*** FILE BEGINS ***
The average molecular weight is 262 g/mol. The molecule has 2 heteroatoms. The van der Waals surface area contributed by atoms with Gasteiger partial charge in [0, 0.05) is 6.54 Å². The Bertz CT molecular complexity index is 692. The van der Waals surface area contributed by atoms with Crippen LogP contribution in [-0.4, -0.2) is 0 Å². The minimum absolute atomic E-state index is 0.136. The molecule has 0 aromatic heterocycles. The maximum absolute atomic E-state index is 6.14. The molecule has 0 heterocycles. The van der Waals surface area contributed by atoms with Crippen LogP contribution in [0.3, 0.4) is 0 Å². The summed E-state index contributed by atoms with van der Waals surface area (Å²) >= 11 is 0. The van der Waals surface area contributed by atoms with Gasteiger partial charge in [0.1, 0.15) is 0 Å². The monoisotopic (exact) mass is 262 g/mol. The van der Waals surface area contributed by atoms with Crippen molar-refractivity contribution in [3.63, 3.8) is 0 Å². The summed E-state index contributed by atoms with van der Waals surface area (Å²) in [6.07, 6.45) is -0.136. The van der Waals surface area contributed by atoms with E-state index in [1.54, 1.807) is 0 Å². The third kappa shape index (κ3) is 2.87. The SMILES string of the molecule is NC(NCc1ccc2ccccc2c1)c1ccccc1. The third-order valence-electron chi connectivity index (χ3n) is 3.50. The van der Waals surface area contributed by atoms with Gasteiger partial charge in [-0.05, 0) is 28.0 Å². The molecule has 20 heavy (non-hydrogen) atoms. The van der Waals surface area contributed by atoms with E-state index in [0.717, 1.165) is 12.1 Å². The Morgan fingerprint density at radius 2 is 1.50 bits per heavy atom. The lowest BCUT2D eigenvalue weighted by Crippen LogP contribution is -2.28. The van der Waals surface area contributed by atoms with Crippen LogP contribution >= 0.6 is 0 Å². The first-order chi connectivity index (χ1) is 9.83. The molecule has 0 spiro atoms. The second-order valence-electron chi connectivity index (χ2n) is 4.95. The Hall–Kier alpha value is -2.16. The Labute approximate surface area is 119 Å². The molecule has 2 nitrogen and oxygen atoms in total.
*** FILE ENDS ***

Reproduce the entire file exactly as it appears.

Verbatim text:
The average molecular weight is 262 g/mol. The molecule has 2 heteroatoms. The van der Waals surface area contributed by atoms with Gasteiger partial charge in [0, 0.05) is 6.54 Å². The Bertz CT molecular complexity index is 692. The van der Waals surface area contributed by atoms with Crippen LogP contribution in [-0.4, -0.2) is 0 Å². The minimum absolute atomic E-state index is 0.136. The molecule has 0 aromatic heterocycles. The maximum absolute atomic E-state index is 6.14. The molecule has 0 heterocycles. The van der Waals surface area contributed by atoms with Crippen LogP contribution in [0.3, 0.4) is 0 Å². The summed E-state index contributed by atoms with van der Waals surface area (Å²) >= 11 is 0. The van der Waals surface area contributed by atoms with Gasteiger partial charge in [0.1, 0.15) is 0 Å². The monoisotopic (exact) mass is 262 g/mol. The van der Waals surface area contributed by atoms with Crippen molar-refractivity contribution in [3.63, 3.8) is 0 Å². The summed E-state index contributed by atoms with van der Waals surface area (Å²) in [6.07, 6.45) is -0.136. The van der Waals surface area contributed by atoms with E-state index in [1.54, 1.807) is 0 Å². The third kappa shape index (κ3) is 2.87. The SMILES string of the molecule is NC(NCc1ccc2ccccc2c1)c1ccccc1. The third-order valence-electron chi connectivity index (χ3n) is 3.50. The van der Waals surface area contributed by atoms with Gasteiger partial charge in [-0.05, 0) is 28.0 Å². The molecule has 20 heavy (non-hydrogen) atoms. The van der Waals surface area contributed by atoms with E-state index in [0.717, 1.165) is 12.1 Å². The Morgan fingerprint density at radius 2 is 1.50 bits per heavy atom. The lowest BCUT2D eigenvalue weighted by Crippen LogP contribution is -2.28. The van der Waals surface area contributed by atoms with Crippen LogP contribution >= 0.6 is 0 Å². The first-order chi connectivity index (χ1) is 9.83. The molecule has 0 spiro atoms. The second-order valence-electron chi connectivity index (χ2n) is 4.95. The Hall–Kier alpha value is -2.16. The Labute approximate surface area is 119 Å². The molecule has 2 nitrogen and oxygen atoms in total.